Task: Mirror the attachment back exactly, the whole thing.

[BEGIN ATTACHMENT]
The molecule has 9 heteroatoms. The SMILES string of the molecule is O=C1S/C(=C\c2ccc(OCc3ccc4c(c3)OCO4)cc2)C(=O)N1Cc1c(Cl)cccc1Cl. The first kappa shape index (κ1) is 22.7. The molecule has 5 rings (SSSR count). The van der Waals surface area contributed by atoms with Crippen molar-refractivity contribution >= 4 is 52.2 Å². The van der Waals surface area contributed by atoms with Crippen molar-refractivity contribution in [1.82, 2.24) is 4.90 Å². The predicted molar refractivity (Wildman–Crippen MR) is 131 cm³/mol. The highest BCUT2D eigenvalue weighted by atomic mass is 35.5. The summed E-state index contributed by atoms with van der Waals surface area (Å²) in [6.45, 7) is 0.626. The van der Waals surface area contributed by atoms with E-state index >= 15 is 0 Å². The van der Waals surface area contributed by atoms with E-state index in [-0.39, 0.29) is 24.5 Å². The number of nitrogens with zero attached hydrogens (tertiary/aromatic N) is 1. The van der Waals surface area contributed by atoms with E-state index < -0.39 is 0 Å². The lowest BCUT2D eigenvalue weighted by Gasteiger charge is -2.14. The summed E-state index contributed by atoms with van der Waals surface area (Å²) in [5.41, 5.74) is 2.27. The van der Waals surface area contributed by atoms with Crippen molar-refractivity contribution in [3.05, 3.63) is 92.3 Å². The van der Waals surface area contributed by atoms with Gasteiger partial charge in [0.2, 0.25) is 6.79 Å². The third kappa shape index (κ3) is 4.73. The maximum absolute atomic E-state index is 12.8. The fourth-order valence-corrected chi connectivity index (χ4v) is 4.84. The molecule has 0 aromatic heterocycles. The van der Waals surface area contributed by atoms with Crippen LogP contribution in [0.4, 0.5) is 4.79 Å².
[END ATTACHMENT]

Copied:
The molecule has 9 heteroatoms. The SMILES string of the molecule is O=C1S/C(=C\c2ccc(OCc3ccc4c(c3)OCO4)cc2)C(=O)N1Cc1c(Cl)cccc1Cl. The first kappa shape index (κ1) is 22.7. The molecule has 5 rings (SSSR count). The van der Waals surface area contributed by atoms with Crippen molar-refractivity contribution >= 4 is 52.2 Å². The van der Waals surface area contributed by atoms with Crippen molar-refractivity contribution in [1.82, 2.24) is 4.90 Å². The predicted molar refractivity (Wildman–Crippen MR) is 131 cm³/mol. The highest BCUT2D eigenvalue weighted by atomic mass is 35.5. The summed E-state index contributed by atoms with van der Waals surface area (Å²) in [6.45, 7) is 0.626. The van der Waals surface area contributed by atoms with E-state index >= 15 is 0 Å². The van der Waals surface area contributed by atoms with E-state index in [-0.39, 0.29) is 24.5 Å². The number of nitrogens with zero attached hydrogens (tertiary/aromatic N) is 1. The van der Waals surface area contributed by atoms with E-state index < -0.39 is 0 Å². The lowest BCUT2D eigenvalue weighted by Gasteiger charge is -2.14. The summed E-state index contributed by atoms with van der Waals surface area (Å²) in [5.41, 5.74) is 2.27. The van der Waals surface area contributed by atoms with Crippen molar-refractivity contribution in [3.05, 3.63) is 92.3 Å². The van der Waals surface area contributed by atoms with Gasteiger partial charge in [0.2, 0.25) is 6.79 Å². The third kappa shape index (κ3) is 4.73. The maximum absolute atomic E-state index is 12.8. The fourth-order valence-corrected chi connectivity index (χ4v) is 4.84. The molecule has 0 aromatic heterocycles. The van der Waals surface area contributed by atoms with Crippen LogP contribution in [0.4, 0.5) is 4.79 Å².